Two recent cases, however, have been relied on for the defendant. The one is Boyle v. Brandon, cited from 14 Law Jour. N S., but reported in 13 M. and W. 738. In that case no service would seem to have been shown; or, at least, none appears. But the loss relied ion was, an illness of the daughter, caused by the defendant's desertion, not his intercourse. The Chief Baron directed the Jury, therefore, to find for the defendant on the plea of not guilty; as it was necessary, he thought, that the loss should spring from the seduction, not the abandonment. There was a motion for a new trial, on the ground of misdirection on that point, it being contended that, whether the illness was caused by the seduction or not, the action was still maintainable. The Court were of opinion, that that question ought to be discussed; and they would therefore have granted a rule for a new trial, (although there were other issues found for the defendant, so that practically the decision would have been one involving costs only,) had not the defendant consented to a verdict against him on that issue---and so, rendered the discussion unnecessary. That case, therefore, is no authority against the direction here; but its tendency is rather to support it. The next case is Grinnel v. Wells, in the same volume of the Law Journal, C.P. 19. It would be difficult to find a case, more strongly establishing the fact stated by us, that service and loss of service, in actions for seduction, are not distinguished. Throughout the judgment of the Court, in that case, the loss of service is put as the thing to be proved; and the ground of the action is stated to be, "not the seduction itself, which is the wrongful act of the defendant, but the loss of the services of the daughter, in which the father is supposed to have a legal right or interest." (Per Ld. C.J. Tindal, p. 22) But of the declaration be looked at, on which the question n arose, it will be seen that it was defective, not in omitting to state a loss of service, but the fact of service. The daughter was alleged to have been a poor person, under age, maintaining herself by her labour. The relation of master and servant, therefore, (without which, unquestionably, the action cannot be maintained,) was not shown to have ever existed; and consequently, there having been no service, there could by no possibility have been a loss of it. The question whether, when service has been established, and a seduction of the servant, the loss of that service is not conclusively inferred, is left therefore where it was before.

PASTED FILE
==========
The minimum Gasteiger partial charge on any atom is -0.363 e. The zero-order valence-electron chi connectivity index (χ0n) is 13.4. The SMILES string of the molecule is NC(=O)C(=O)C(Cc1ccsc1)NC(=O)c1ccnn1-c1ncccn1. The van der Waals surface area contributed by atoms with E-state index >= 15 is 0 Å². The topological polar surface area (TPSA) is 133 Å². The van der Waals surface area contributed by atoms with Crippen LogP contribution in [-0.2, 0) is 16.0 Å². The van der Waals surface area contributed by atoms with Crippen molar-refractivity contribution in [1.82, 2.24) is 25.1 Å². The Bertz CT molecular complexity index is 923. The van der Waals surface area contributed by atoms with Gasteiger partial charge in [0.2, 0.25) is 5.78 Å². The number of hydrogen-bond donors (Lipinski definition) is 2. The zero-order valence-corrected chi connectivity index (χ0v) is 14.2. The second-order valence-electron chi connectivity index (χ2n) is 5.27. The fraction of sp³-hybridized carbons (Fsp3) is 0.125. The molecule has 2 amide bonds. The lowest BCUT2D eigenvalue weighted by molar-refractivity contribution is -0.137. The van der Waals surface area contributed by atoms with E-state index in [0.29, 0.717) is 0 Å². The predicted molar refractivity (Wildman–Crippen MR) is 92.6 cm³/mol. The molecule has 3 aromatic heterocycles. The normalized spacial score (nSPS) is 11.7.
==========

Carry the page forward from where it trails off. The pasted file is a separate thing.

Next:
There is, however, another point. The Judge, after the defendant's case was closed, allowed the plaintiff to increase the amount of damages laid, from £100 to £1000. This was done, after a conference with myself, on the supposed authority of certain cases, which (it is now admitted) do not bear out the position for which they were cited. His Honor gave leave to the defendant, however, should the Jury give more than the sum originally laid, to move to reduce the verdict to that amount. But the defendant insists that, by reason of the amendment, he is entitled to a new trial; as (he contends) the Jury were unduly influenced by it, and led to give damages on the impression of the Judge, rather than their own. We cannot adopt that view of the matter. The order of His Honor plainly amounted to this only; and must have been so understood by the Jury---that they might give more than the £100, if they thought fit. And we are clearly of opinion, that justice will be fully done, according to the leave reserved.

Under the circumstances, the defendant having succeeded, but very partially only, in his application, each party will pay his own costs of the motion for the new trial.

Published by the Division of Law, Macquarie University